William Forsythe’s Choreographic Objects, Institute of Contemporary Art, Boston USA
Forsythe (1949), a dancer and choreographer trained with classical ballet rules, explores the breaking and transformation of these rules through a series of works that started in 1990, under the title Choreographic Object. Forsythe’s choreographic style is both postmodern and de-constructivist, exploring the unexpected, based on improvisation, as part of the process creating the works. His work focuses on space and dynamics and this is evident in Choreographic Objects, as they consist of architectural and performance installations, combing choreographic and visual arts.
The exhibition hosted by the ICA consists of three main areas: installations spread in the whole room area, inviting the visitors to move through the space, perform actions and become part of the work, installations and smaller works which again invite the visitors to move, this time with restricted and smaller movements, and video installations performed by professional dancers. In creating his series of Choreographic Objects, Forsythe’s challenge was to create new ways to document dance without the participation of professional dancers. And this is evident in the exhibition, where the installations covering the whole rooms invite the visitors to participate, following the artist’s instructions for each work. As each visitor will approach the situation differently, and in the process of learning through trial and error, they appreciate their own capacities and limitations.
The visitors enter the exhibition facing a floor to ceiling screen feed by a hidden camera that replays the visitors’ movements through an algorithm that transforms their actions. Most visitors enter the room skeptical, mostly because of the intimidating huge screen, feeling that they are being watched, however once they realized how the exhibit works, they go into the process of moving around the room and dancing, in a way challenging the screen to follow their movements. The distorted images created through the algorithm, urge the visitor to reconsider their own image and actions, how these are perceived by others and in way to embrace what is considered as different.
But the work that brings the visitors to their limits, is the room full of suspended rings. The visitor is asked to move across the room without touching ground, just using the rings. Do you have the physical strength to complete the task? Are you focused enough? Because as in every physical exercise body and mind need to work together to achieve a result. Because of the uneven way the rings are suspended, the participant unconsciously performs everyday movements, for example when sitting down or when trying to avoid something. Depending on whether you completed the task or not, the work makes you question whether you are strong enough or whether you need to exercise more. On the other hand, it makes you question: I did not complete the task, so what? Do I need to try again? Do I move on? Although the feeling of failure is dominant in the room, as untrained people are asked to perform an intense and exhausting exercise, the concentration that the participants put in completing the exercise most probably makes them forget about everyday worries, or of things that they should not worry at all.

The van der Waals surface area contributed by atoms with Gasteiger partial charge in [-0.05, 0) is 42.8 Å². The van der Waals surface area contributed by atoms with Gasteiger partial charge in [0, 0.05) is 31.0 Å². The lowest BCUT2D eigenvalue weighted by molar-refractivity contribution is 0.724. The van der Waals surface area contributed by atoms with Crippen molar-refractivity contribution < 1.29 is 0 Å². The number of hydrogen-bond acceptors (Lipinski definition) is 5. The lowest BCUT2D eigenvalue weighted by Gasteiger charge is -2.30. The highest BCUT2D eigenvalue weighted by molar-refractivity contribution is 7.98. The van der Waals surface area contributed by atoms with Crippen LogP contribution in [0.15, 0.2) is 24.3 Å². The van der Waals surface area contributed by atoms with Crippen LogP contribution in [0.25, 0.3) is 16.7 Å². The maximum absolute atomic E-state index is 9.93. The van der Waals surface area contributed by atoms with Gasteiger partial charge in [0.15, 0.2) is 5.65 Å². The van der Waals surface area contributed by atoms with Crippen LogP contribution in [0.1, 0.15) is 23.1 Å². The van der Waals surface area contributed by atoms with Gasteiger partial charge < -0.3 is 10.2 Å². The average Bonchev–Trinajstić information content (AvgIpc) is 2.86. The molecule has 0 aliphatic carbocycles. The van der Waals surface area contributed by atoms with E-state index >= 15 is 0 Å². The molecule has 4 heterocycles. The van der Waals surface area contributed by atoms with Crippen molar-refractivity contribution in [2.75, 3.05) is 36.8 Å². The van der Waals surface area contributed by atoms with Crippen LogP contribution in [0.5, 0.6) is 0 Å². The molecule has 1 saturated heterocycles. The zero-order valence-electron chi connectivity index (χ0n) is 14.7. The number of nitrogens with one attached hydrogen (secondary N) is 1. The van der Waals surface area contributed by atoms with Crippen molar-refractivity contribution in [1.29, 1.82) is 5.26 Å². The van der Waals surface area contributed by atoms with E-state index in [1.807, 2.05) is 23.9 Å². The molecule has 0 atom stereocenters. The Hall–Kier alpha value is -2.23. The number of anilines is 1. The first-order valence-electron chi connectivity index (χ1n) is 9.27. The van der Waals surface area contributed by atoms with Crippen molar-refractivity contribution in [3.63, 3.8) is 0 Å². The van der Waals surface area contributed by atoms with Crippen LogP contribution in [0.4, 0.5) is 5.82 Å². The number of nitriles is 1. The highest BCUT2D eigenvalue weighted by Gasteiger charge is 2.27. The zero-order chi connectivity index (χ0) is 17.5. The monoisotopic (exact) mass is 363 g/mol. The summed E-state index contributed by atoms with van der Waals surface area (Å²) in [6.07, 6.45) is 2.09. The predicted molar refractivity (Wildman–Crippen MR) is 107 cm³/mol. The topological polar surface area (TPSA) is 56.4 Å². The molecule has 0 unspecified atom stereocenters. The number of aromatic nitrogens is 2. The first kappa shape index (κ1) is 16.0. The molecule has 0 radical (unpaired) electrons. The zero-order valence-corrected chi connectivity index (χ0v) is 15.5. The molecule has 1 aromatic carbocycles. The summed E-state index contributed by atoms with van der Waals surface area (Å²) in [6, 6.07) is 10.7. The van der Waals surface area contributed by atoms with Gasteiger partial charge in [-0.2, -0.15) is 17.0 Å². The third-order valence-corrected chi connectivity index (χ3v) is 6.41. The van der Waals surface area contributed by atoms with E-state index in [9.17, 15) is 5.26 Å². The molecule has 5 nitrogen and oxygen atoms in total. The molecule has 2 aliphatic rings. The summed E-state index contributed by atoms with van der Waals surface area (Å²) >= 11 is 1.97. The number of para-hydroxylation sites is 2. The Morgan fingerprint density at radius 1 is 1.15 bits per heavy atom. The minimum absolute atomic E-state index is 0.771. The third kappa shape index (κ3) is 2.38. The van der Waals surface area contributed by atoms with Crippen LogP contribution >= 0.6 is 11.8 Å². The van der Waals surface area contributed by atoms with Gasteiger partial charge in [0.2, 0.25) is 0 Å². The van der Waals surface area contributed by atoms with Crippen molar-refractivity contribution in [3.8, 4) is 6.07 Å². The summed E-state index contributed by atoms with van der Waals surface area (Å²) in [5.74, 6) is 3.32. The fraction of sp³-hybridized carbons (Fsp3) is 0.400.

The last work of the exhibition invites the visitors to perform the exact opposite action. Whereas the visitors tried to use the rings to move across the room, with the work of suspended pendulums the visitors are invited to move across the room avoiding the moving pendulums. The objects are suspended from automated grids and programmed to move asynchronously. This results in visitors trying to move through the space by making movements through the challenge of their perceptions and reflections. The visitors are trying to avoid the objects that actually see they are about to hit them but also of the objects they suspect will hit them from the side or from behind.
Just have in mind; before visiting exercise and do some stretching, it will definitely be helpful.